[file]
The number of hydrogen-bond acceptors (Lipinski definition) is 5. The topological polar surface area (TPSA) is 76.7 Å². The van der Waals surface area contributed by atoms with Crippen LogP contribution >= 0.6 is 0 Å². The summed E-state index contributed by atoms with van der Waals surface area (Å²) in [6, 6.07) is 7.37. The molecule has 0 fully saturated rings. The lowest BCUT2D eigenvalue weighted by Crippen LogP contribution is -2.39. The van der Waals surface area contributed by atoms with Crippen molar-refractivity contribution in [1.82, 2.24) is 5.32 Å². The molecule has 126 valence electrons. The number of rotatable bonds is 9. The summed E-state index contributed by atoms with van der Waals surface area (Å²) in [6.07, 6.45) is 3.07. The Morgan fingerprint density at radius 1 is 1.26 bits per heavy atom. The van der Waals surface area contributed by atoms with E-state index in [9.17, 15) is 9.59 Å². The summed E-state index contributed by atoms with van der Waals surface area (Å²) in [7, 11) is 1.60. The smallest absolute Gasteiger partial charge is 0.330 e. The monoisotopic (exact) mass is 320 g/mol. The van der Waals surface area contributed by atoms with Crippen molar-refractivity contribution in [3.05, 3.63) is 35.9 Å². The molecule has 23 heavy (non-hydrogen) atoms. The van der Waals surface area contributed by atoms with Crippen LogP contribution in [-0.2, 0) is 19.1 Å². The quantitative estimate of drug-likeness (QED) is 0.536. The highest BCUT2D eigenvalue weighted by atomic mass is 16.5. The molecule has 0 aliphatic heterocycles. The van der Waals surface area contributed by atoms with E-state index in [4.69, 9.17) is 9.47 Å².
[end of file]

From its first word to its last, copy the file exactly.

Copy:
The number of hydrogen-bond acceptors (Lipinski definition) is 5. The topological polar surface area (TPSA) is 76.7 Å². The van der Waals surface area contributed by atoms with Crippen LogP contribution >= 0.6 is 0 Å². The summed E-state index contributed by atoms with van der Waals surface area (Å²) in [6, 6.07) is 7.37. The molecule has 0 fully saturated rings. The lowest BCUT2D eigenvalue weighted by Crippen LogP contribution is -2.39. The van der Waals surface area contributed by atoms with Crippen molar-refractivity contribution in [1.82, 2.24) is 5.32 Å². The molecule has 126 valence electrons. The number of rotatable bonds is 9. The summed E-state index contributed by atoms with van der Waals surface area (Å²) in [6.07, 6.45) is 3.07. The Morgan fingerprint density at radius 1 is 1.26 bits per heavy atom. The van der Waals surface area contributed by atoms with E-state index in [9.17, 15) is 9.59 Å². The summed E-state index contributed by atoms with van der Waals surface area (Å²) in [7, 11) is 1.60. The smallest absolute Gasteiger partial charge is 0.330 e. The monoisotopic (exact) mass is 320 g/mol. The van der Waals surface area contributed by atoms with Crippen molar-refractivity contribution in [3.05, 3.63) is 35.9 Å². The molecule has 23 heavy (non-hydrogen) atoms. The van der Waals surface area contributed by atoms with Crippen LogP contribution in [-0.2, 0) is 19.1 Å². The quantitative estimate of drug-likeness (QED) is 0.536. The highest BCUT2D eigenvalue weighted by atomic mass is 16.5. The molecule has 0 aliphatic heterocycles. The van der Waals surface area contributed by atoms with E-state index in [4.69, 9.17) is 9.47 Å².